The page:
A simple way to optimizing the development process for communication and security would be making it such that each change to a codebase needs to be accompanied by a change and review of the spec and documentation. The spec itself should be refactored if needed, if the original structure or layout of it has become inappropriate at the current complexity level. The harder it is to look something up in documentation, the more your brain will fight you on integrating it in your development process. Ideally, the spec should be updated prior to the code being changed, so that reviews can compare “human-language” specified intent to the code that is being written, so they don’t accidentally extract the wrong intent from the code. Whenever the intent one ascertains from the code feels different than what is written in that spec, that is a signal for extra attention. Maybe the code or architecture could be refactored to avoid it, or maybe it signals that some mechanic or edge case was not thought of at all in the design phase, and this discrepancy is showing up as a feeling of inconsistency.
In addition to the above, the intent of code always has to do with people, and their effect on the world. There is only so much first and second order information that can be codified in documentation or specification. Sometimes grander goals, long term vision, or imagined use cases don’t fit in either, and it wouldn’t be so useful to try to precisely nail down this information while it isn’t yet, or can’t yet be fully formed. However, this can, and should be communicated informally to team members. The more everyone is on the same page regarding how their code is meant to be used, in narrow and broad contexts, the less likely it is that intent and assumptions will diverge. If everyone has a mental common ground for the scope and truly understands the potential and intent of the platform they build, the less the cognitive overhead required to ensure security is not compromised due to broken assumptions. A code related task can have two very different “obvious” implementations depending on the intent behind the task, and the goal is to foster an environment where the secure and correct one is always the obvious one.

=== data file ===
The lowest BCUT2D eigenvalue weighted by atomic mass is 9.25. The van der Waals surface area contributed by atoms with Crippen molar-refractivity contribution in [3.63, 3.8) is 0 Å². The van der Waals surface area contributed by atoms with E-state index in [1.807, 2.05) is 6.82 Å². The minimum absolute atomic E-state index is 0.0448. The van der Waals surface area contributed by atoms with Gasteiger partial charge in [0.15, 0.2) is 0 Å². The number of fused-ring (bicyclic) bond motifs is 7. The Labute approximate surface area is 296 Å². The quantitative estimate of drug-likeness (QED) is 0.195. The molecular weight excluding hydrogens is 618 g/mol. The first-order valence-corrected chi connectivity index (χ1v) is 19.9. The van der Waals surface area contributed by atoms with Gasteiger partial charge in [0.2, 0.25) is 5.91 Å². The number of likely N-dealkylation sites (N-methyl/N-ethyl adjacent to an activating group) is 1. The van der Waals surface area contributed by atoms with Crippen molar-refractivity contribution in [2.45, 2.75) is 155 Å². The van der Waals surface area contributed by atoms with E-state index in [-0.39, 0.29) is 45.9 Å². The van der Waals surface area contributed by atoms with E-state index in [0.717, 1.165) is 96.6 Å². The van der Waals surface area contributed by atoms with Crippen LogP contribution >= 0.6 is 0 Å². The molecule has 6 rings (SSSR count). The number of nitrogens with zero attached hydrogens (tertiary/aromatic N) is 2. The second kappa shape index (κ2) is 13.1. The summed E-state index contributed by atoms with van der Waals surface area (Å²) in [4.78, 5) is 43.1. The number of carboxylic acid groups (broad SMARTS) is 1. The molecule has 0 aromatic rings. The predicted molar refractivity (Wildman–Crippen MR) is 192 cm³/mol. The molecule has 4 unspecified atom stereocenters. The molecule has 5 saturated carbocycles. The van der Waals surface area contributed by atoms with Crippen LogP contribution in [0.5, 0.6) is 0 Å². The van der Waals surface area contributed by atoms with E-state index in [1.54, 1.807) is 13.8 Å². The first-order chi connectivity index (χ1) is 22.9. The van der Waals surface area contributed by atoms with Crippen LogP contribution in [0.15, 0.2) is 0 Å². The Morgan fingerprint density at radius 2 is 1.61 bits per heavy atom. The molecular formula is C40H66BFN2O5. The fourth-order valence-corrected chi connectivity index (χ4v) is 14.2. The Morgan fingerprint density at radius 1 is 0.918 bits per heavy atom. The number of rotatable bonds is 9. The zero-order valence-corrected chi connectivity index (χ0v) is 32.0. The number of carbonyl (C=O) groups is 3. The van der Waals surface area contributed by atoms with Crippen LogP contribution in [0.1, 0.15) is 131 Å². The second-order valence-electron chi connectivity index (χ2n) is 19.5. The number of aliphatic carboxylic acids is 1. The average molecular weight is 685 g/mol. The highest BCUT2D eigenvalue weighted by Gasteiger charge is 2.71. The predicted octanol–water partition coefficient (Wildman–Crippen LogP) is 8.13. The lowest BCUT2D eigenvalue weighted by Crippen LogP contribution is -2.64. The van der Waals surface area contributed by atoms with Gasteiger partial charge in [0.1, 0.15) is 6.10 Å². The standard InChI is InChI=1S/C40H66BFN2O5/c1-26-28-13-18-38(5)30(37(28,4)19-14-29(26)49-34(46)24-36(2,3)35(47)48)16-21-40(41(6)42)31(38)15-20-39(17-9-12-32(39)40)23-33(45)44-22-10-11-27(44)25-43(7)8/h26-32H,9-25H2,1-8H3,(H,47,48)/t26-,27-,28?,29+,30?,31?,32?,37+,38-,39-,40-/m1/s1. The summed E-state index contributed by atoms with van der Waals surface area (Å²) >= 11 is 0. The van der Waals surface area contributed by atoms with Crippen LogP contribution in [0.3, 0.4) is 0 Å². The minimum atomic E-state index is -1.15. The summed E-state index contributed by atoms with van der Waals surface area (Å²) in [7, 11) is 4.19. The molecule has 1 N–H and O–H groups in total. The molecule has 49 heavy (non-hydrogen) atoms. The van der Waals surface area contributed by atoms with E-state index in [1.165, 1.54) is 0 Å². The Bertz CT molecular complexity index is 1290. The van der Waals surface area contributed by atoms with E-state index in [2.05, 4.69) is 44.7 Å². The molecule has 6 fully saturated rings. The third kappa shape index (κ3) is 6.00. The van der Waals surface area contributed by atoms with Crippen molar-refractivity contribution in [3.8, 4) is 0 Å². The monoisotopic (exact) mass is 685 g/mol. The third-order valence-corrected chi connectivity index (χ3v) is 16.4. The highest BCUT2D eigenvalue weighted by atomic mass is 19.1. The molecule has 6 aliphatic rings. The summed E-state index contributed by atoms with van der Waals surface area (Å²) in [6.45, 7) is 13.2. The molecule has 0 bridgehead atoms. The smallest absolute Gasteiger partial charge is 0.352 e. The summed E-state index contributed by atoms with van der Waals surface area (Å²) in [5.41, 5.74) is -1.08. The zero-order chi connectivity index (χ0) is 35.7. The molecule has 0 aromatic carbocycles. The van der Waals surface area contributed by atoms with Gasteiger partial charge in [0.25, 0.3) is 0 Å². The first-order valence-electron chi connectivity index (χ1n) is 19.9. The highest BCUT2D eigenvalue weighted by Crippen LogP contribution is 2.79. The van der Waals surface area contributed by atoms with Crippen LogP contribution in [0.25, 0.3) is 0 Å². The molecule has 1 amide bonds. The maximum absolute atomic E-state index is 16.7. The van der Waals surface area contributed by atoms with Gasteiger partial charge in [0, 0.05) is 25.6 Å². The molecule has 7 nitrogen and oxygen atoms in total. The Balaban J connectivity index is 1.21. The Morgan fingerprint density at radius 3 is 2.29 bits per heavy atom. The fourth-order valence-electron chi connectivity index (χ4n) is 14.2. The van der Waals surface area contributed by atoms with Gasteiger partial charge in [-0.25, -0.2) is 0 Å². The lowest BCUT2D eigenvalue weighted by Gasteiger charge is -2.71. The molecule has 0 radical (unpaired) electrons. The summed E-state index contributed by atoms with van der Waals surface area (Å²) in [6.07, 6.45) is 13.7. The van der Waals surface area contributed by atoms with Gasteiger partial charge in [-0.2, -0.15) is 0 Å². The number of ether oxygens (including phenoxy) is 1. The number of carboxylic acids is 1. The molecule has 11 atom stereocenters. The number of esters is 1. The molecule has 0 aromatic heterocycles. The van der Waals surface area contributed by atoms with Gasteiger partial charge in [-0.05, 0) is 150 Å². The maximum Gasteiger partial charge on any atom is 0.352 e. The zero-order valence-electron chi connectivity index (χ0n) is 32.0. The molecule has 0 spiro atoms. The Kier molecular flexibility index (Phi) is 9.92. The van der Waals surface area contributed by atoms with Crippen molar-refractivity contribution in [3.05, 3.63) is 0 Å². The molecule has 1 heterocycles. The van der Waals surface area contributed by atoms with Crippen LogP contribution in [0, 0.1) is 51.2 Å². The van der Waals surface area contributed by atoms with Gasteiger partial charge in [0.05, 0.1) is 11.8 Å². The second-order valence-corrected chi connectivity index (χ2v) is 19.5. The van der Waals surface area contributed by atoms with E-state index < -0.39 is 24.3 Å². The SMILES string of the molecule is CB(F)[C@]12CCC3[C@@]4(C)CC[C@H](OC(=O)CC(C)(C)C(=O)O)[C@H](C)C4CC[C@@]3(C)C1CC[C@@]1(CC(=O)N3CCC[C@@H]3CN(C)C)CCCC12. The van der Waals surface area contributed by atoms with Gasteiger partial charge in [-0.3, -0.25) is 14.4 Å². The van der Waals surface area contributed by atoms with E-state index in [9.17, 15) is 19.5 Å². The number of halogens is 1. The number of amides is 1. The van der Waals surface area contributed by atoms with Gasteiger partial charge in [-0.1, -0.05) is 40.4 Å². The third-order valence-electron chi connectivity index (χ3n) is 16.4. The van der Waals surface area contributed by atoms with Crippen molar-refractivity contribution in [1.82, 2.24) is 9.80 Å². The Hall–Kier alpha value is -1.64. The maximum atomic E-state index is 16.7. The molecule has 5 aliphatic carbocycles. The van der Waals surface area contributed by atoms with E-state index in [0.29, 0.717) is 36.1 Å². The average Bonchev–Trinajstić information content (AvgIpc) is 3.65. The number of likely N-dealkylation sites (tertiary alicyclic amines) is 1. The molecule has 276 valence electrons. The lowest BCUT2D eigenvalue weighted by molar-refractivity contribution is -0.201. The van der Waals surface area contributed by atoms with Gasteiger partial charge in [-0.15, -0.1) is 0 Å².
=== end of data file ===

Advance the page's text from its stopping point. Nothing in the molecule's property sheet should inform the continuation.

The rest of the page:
Always use the latest compiler when possible, and when writing code that doesn’t require you to inherit code written for an older compiler. Read the compiler documentation if you’re unsure about anything. Read it even if you think you’re sure if you’ve never used a certain version of the compiler. Everyone writing solidity should skim the docs at least once. Did you know that a single modifier in solidity can have more than one placeholder, and that the latest compiler supports passing function pointers as arguments to external functions? (please limit your usage of that feature though). If these thing are surprising to you, what else did you not know about current or future version of Solidity? You should find out. Keep yourself up to date with the semantics of tooling you use.
Don’t rush! Be 100% sure of what you’re building. Think not just about how your platform should be used, but how it shouldn’t be used - how are you guarding against the latter? Think about other platforms that exist that can interact with yours, leverage it, or skew its incentives. How does your platform change assumptions that others may have made, and why? Truly understand the map and the territory, and don’t confuse one for the other: The map of reality is not reality.
Write both tests that ensure functionality is correct, and tests that ensure that things which aren’t supposed to happen really can’t happen Simple example: write a test trying to withdraw balance from a contract that you don’t hold a balance in, make sure that reverts. Negative testing is important for making sure you don’t accidentally regress exploits into a codebase, and maintaining them is also a great way to remind yourself what shouldn’t ever happen and keep that “fresh” in your mind when developing new code, features, or thinking about architecture.
Separate concerns as much as possible via code structure, architecture, and inheritance, without going to the point that you are hiding details necessary to think about the problem propertly. The less one has to keep in mind when developing, the less the chance of introducing mistakes due to forgetting something important. If you are having trouble naming a function or contract, or describing what it does, break it down until that’s no longer an issue. Naming things is hard because it requires you to externalize what you’re doing, and to externalize it accurately and simply you need to really understand what it is you’re building. Normally we all assume that we understand much more than we really do. Recognizing this and creating a process that avoids introducing that half-understanding into code will massively help security, development quality and speed, and reduce wasted time. Tailor the process to your specific domain if needed.
Finally, there’s no better ROI than just reading other people’s smart contracts - code from people who are worse than you so you can learn from their mistakes, code from people who are better than you so you can see what you might have done wrong, code from as many different sources and domains as possible. You will eventually start to get a sense of where most people make mistakes, what is hardest to get right, and this awareness will persist when you are writing your own code and dealing with thorny implementation details, and you’ll know that you need to be careful and not overestimate your understanding of that code, or misjudge the complexity of the task and your ability to get it right.